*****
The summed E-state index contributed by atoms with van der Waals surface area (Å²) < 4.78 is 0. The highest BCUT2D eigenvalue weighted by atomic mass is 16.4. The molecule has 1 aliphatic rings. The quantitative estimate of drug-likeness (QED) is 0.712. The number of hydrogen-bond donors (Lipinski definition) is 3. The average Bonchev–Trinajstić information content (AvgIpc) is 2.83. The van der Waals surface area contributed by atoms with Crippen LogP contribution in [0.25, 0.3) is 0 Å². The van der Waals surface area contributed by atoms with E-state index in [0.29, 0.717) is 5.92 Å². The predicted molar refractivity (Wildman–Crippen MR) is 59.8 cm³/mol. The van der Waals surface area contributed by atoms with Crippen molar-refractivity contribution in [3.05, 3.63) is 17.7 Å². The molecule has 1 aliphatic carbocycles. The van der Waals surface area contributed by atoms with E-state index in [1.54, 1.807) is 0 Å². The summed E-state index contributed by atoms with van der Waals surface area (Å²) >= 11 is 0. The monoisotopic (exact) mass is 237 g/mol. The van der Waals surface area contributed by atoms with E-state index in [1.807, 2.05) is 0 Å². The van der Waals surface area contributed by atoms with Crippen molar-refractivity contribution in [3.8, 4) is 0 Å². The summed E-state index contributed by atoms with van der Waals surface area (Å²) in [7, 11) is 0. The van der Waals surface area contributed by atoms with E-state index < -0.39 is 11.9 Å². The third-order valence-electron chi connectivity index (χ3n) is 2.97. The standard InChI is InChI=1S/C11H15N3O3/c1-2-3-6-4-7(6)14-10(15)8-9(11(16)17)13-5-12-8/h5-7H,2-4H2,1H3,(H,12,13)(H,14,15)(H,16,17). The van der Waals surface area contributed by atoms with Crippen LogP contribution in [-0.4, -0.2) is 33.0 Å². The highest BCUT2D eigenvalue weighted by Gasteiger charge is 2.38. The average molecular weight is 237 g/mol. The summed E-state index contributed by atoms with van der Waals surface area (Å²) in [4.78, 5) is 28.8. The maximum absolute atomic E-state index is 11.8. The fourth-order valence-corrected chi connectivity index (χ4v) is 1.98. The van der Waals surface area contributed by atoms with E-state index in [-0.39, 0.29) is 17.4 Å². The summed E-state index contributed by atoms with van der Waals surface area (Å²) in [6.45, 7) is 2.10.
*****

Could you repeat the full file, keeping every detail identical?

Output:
The summed E-state index contributed by atoms with van der Waals surface area (Å²) < 4.78 is 0. The highest BCUT2D eigenvalue weighted by atomic mass is 16.4. The molecule has 1 aliphatic rings. The quantitative estimate of drug-likeness (QED) is 0.712. The number of hydrogen-bond donors (Lipinski definition) is 3. The average Bonchev–Trinajstić information content (AvgIpc) is 2.83. The van der Waals surface area contributed by atoms with Crippen LogP contribution in [0.25, 0.3) is 0 Å². The van der Waals surface area contributed by atoms with E-state index in [0.29, 0.717) is 5.92 Å². The predicted molar refractivity (Wildman–Crippen MR) is 59.8 cm³/mol. The van der Waals surface area contributed by atoms with Crippen molar-refractivity contribution in [3.05, 3.63) is 17.7 Å². The molecule has 1 aliphatic carbocycles. The van der Waals surface area contributed by atoms with E-state index in [1.54, 1.807) is 0 Å². The summed E-state index contributed by atoms with van der Waals surface area (Å²) >= 11 is 0. The monoisotopic (exact) mass is 237 g/mol. The van der Waals surface area contributed by atoms with E-state index in [1.807, 2.05) is 0 Å². The van der Waals surface area contributed by atoms with Crippen molar-refractivity contribution in [3.8, 4) is 0 Å². The summed E-state index contributed by atoms with van der Waals surface area (Å²) in [7, 11) is 0. The van der Waals surface area contributed by atoms with E-state index < -0.39 is 11.9 Å². The third-order valence-electron chi connectivity index (χ3n) is 2.97. The standard InChI is InChI=1S/C11H15N3O3/c1-2-3-6-4-7(6)14-10(15)8-9(11(16)17)13-5-12-8/h5-7H,2-4H2,1H3,(H,12,13)(H,14,15)(H,16,17). The van der Waals surface area contributed by atoms with Crippen LogP contribution in [-0.4, -0.2) is 33.0 Å². The highest BCUT2D eigenvalue weighted by Gasteiger charge is 2.38. The average molecular weight is 237 g/mol. The summed E-state index contributed by atoms with van der Waals surface area (Å²) in [4.78, 5) is 28.8. The maximum absolute atomic E-state index is 11.8. The fourth-order valence-corrected chi connectivity index (χ4v) is 1.98. The van der Waals surface area contributed by atoms with E-state index in [-0.39, 0.29) is 17.4 Å². The summed E-state index contributed by atoms with van der Waals surface area (Å²) in [6.45, 7) is 2.10.